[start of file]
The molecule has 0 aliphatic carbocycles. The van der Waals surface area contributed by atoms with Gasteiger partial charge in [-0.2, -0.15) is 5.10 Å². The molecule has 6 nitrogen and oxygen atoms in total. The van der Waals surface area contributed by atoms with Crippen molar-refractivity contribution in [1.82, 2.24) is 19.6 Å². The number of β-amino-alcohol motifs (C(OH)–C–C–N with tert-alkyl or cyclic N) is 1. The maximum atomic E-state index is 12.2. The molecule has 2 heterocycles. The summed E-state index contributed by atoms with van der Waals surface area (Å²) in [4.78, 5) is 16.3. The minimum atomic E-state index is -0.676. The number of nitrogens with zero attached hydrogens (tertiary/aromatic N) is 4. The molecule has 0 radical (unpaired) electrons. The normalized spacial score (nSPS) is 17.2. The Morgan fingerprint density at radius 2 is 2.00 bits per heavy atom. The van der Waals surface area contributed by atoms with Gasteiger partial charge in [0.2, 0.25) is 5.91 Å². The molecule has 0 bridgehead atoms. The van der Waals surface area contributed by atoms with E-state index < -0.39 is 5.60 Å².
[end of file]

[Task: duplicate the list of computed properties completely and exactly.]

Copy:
The molecule has 0 aliphatic carbocycles. The van der Waals surface area contributed by atoms with Gasteiger partial charge in [-0.2, -0.15) is 5.10 Å². The molecule has 6 nitrogen and oxygen atoms in total. The van der Waals surface area contributed by atoms with Crippen molar-refractivity contribution in [1.82, 2.24) is 19.6 Å². The number of β-amino-alcohol motifs (C(OH)–C–C–N with tert-alkyl or cyclic N) is 1. The maximum atomic E-state index is 12.2. The molecule has 2 heterocycles. The summed E-state index contributed by atoms with van der Waals surface area (Å²) in [4.78, 5) is 16.3. The minimum atomic E-state index is -0.676. The number of nitrogens with zero attached hydrogens (tertiary/aromatic N) is 4. The molecule has 0 radical (unpaired) electrons. The normalized spacial score (nSPS) is 17.2. The Morgan fingerprint density at radius 2 is 2.00 bits per heavy atom. The van der Waals surface area contributed by atoms with Gasteiger partial charge in [0.2, 0.25) is 5.91 Å². The molecule has 0 bridgehead atoms. The van der Waals surface area contributed by atoms with E-state index < -0.39 is 5.60 Å².